What you need to know is I was a Department Director and reported to the CEO of this hospital. I was there to provide hospital staff with the continuing education required by regulatory and accreditation agencies. My staff provided or coordinated Nursing Education, Advanced Cardiac Life Support (ACLS) training for nurses and physicians, Fire Safety training and other specialized training like Sterilization Technician training. In addition, I acted as a de facto organizational consultant to the hospital CEO. We frequently discussed the processes and behaviors which reduced a department's performance and kept staff from performing well. Observing communications between the departments and with other members of hospital management required me to participate in hospital Risk Management, Patient Safety, Nursing, Allied Health and Hospital Administration meetings.

Before You Can Know The People - Learn The Culture

So how does this make me more qualified to write a cancer blog? Answer: As an educator, I observed the routines and daily work of healthcare employees working in their specialty. My task as an in-house educator (much better than an out-house educator) is to improve employee performance through education and training courses.

One key lesson I took with me from this positions was that physicians, nurses and even security personnel see their "turf" (i.e. specialty) as theirs and theirs alone. They work for their profession or specialty and not "the hospital". They work in isolation and interact with the ROYs of the other specialties only minimally. What's a ROY? Rest Of Ya'll And yes, I learned that acronym from a hospital administrator. It was a southern one, of course, ya'll.

A ROY is really just a group of other archetypes that I discuss in one of the last FAQs here. They will also be covered in several blog posts because the quality of care you receive in healthcare hinges on understanding these archetypes and how they behave in executing those roles.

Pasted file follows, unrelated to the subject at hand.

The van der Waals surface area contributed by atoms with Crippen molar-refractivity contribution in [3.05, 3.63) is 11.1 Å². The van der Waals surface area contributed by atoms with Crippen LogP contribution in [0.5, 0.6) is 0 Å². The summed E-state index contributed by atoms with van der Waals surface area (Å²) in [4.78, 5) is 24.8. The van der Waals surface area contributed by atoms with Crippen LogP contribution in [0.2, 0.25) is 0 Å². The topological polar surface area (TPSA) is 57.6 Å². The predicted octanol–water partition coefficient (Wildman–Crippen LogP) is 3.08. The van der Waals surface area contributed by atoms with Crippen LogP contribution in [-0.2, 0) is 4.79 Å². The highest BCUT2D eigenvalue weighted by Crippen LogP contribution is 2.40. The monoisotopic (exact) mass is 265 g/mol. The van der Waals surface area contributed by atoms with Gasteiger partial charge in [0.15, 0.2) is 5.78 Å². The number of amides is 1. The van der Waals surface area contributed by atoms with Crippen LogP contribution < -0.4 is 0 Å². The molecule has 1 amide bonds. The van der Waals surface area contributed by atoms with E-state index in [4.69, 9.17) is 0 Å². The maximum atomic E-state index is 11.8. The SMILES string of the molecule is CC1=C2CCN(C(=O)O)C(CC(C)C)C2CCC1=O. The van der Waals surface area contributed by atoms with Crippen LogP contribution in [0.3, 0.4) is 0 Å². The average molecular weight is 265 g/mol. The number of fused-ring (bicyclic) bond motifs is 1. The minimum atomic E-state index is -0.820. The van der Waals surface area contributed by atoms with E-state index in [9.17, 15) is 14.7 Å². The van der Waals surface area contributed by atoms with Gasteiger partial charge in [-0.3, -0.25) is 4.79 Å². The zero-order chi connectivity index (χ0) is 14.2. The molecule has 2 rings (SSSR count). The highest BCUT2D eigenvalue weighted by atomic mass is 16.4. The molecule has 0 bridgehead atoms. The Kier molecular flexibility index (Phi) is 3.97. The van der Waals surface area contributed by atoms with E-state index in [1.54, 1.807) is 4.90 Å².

• Nine years experience as Executive Director of Education for an AHEC (Area Health Education Center) serving nine rural hospitals in nine counties

This experience taught me the most about politics in healthcare and how it is very clearly an industry in every sense of the word. To paraphrase Dwight Eisenhower, the 34th President of the United States, who spoke about the Military-Industrial Complex, U.S. healthcare is a Healthcare-Industrial Complex. You don't need to make more than a few visits to any physician's practice or hospital to know healthcare is an industry. As in any industry, money makes it move. Dr. Lucian Leape, a surgeon and adjunct professor of health policy at Harvard's School of Public Health says in Error Epidemic: What every patient needs to know about medical mistakes written in 2015, "The United States is the only country in the world that has a business-based health care system...".

So how does this make me more qualified to write a cancer blog? Answer: I was a voting member of the Medical University of South Carolina's (MUSC) Dean's Council. Each year I, other AHEC educators and teaching hospital physicians would vote where $12 million would be spent for physician training in intern and residency training programs. Shortly thereafter, this $12 million becomes several million more dollars as other streams of revenue matches it or flows to it from other financial sources. Additionally, I reported directly to my Board of Directors comprised of those nine CEOs of nine rural hospitals.

"The Fair Only Comes Once A Year"

Successful people spend little time pondering if life is fair. It isn't. Instead, I tell myself "Learn this game. You understand how this works in order to win. And, you understand the "rules" others play to lose." Spend your time whining and you only lose time winning. Receive energy from the progress you make on solving the puzzle(s) in front of you. Success breeds more success.

In order to fight cancer you first have to get to first base. As Brad Pitt said in his role as Billy Beane in Moneyball, "You get on base, we win. You don't, we lose. And I *hate* losing, Chavy. I *hate* it. I hate losing more than I even wanna win."